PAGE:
I got a letter in the mail from the IRS stating that a request for transcript of tax return could not be processed because of my address across the sea. So, I called to correct the address, corrected it and then later got another letter from the IRS stating that my non-US address still didn’t match their records, which is still the case today.
Well, while correcting the address that is corrected but is still incorrect, I guess, even though mail is sent to me with it, I was informed that it was very extremely super endlessly important that I file tax returns for the years 2008 and 2009. Of course, I didn’t file such years because I was told that I couldn’t because of my address, the required form used or the AGI given. Living abroad as a US person means finding tricks to file tax returns, such as inventing an address, skipping forms or creating an imaginary AGI of $1 to prevent one’s tax return from being denied submission. That’s the wonderful technology Americans buy when they spend $20 billion on the government!
Over the last decade the IRS has spent nearly $20 billion on information technology. Taxpayers deserve to know if they are getting their money’s worth.
The Committee on Ways and Means
Nevertheless, I accepted the challenge of filing a previous year tax return, because I had never dreamed of doing so at any point in my entire life! What this means is submitting a basic 1040 since the expat double-tax penalty deduction gives me an AGI of $0. That’s so simple, one would think. So, where does one go when they tax need help? Free File Fillable Forms! Or, maybe not.
My journey then took me to TaxACT, where I clicked around until I finally stumbled upon the screen which stated $22.90. That’s $9.95 for TaxACT 2009 Online Deluxe and $12.95 for 1 years of 2009 Data Archive Service (DAS). Now, for $22.90 I insist on having more bells and whistles than just E-filing. Yet, TaxACT offers everything that I don’t need. I don’t want delux or to print, store or plan, but only to submit and free of charge.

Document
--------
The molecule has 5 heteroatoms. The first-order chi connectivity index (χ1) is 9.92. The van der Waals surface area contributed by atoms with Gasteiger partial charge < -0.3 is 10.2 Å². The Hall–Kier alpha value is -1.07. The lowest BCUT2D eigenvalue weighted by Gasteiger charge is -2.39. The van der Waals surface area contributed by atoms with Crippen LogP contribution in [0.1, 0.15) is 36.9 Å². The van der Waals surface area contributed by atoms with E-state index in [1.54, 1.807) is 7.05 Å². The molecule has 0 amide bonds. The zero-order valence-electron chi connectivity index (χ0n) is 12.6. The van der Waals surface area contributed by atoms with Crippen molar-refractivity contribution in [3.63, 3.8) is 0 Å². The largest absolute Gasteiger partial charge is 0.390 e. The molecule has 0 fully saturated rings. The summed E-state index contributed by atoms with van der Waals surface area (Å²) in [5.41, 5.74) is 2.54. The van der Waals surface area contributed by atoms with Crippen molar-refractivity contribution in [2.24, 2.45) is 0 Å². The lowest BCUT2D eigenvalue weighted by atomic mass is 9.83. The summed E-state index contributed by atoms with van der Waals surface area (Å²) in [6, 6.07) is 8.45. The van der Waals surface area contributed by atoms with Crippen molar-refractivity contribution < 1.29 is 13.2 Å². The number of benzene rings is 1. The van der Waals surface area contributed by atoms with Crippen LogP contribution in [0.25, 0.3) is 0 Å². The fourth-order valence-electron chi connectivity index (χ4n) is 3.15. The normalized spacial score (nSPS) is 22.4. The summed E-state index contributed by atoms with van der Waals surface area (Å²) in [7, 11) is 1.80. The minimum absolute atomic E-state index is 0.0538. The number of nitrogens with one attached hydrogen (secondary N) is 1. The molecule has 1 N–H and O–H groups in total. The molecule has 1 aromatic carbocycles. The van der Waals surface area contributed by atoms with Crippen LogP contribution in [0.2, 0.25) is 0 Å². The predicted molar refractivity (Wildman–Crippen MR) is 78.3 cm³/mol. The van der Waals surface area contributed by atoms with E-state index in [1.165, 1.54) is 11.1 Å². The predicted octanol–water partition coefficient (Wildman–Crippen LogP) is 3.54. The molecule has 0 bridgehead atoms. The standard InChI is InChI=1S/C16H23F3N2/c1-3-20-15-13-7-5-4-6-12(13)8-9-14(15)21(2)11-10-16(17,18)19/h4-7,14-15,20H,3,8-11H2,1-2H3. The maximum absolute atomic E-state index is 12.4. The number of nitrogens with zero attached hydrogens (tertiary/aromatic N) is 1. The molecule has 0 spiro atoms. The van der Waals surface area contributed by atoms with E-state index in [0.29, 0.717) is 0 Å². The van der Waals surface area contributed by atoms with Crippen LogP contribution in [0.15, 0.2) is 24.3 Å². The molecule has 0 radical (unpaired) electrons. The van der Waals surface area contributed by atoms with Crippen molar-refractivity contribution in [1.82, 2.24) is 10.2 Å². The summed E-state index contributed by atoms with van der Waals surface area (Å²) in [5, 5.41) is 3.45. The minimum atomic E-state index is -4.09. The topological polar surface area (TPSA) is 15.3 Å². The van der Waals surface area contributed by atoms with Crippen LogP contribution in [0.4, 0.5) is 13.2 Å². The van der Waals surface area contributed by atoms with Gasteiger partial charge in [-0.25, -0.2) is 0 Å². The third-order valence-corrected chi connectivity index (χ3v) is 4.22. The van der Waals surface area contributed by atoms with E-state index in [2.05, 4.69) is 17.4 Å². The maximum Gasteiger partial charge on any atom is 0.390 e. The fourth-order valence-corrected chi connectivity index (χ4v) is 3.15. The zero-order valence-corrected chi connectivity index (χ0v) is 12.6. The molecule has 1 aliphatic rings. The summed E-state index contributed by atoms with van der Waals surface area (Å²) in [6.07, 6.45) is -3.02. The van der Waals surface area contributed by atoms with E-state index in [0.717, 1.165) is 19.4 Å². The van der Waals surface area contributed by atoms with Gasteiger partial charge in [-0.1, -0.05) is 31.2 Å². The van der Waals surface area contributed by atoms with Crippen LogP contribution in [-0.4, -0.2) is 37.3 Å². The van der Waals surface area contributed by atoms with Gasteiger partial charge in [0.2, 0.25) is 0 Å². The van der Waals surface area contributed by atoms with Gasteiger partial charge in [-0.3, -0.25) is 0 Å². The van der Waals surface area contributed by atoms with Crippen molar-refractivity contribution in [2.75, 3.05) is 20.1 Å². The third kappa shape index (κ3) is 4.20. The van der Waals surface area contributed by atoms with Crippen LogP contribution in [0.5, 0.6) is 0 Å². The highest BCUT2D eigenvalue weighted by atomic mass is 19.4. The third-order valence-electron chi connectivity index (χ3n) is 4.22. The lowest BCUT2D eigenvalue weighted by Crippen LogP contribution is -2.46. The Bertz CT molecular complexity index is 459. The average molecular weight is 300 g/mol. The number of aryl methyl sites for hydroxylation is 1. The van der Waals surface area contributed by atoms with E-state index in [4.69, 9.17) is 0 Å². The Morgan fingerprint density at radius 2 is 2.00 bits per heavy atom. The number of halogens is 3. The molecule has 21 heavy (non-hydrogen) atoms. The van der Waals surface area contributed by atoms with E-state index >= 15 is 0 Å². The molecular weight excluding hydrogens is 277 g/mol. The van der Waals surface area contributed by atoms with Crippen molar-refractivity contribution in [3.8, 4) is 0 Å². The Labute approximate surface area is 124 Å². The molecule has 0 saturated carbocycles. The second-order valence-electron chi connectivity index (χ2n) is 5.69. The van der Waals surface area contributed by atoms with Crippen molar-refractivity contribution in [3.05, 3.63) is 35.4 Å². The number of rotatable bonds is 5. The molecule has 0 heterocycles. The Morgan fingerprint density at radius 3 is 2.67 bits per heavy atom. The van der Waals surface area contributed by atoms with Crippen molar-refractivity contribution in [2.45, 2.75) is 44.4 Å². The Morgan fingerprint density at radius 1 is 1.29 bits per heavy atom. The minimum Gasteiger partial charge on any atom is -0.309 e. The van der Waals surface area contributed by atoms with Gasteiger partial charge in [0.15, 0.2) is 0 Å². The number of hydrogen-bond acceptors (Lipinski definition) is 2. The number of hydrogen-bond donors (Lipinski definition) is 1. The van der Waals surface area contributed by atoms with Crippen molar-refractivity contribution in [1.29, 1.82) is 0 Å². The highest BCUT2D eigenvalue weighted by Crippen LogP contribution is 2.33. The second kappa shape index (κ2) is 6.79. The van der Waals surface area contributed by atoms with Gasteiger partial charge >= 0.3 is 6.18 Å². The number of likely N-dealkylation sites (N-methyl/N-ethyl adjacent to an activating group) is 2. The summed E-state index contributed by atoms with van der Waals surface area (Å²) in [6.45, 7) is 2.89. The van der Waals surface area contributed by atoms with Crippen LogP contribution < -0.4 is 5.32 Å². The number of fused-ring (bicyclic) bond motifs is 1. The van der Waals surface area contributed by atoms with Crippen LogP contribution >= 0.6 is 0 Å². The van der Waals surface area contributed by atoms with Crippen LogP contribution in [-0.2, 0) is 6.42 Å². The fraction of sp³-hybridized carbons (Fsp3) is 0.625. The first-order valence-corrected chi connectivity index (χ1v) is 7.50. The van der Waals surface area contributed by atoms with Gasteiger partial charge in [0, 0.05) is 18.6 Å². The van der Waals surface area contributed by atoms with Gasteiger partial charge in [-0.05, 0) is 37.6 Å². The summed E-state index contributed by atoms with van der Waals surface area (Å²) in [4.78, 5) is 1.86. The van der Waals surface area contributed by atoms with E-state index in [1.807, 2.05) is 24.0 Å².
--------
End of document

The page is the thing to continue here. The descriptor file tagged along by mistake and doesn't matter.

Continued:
Thank God there’s FreeTaxUSA to the rescue! Yet, with USA, they must really mean USA and only USA because their territorial-based taxation doesn’t extend beyond US borders, similar to that of the IRS.
For fellow stateside Americans reading this blog, this means that the State where I live is not available among the given choices and a letter will not reach me when the country is not listed. But, no worries. I’ll just add the additional details to the city. Oh, but it doesn’t like the comma and insists on having a State. So, let’s invent a State. How about Hawaii? I always thought that it would be cool to live in Hawaii. I then removed the comma and replaced the “d” which got stripped from the country name. Oh, my zip code is 4 digits and it says that it must be 5 digits. Easy enough, let’s prefix it with a ‘0’. That makes sense. Now it is telling me that my zip code is not valid in the state of Hawaii. Of course it’s not, dufous, I live in Switzerland, duh! Well, a google for my zip code states that it is assigned to Vermont. So, Vermont it is. Bingo! That did the trick.
The next part is my favorite part, where I get to select all the “no’s”. No this, not that, no, no, no, no, etc. Oh, now it says that I have $0 income and a $0 refund. That’s almost right, but it’s missing something somewhere. Where could that be? It’s not “Other income”. It’s not a W-2 form. Let’s try tax help and type in the magic number: 2555. I knew it! USA is a territorial-based tax system, for all eyes to see. It’s a proven fact!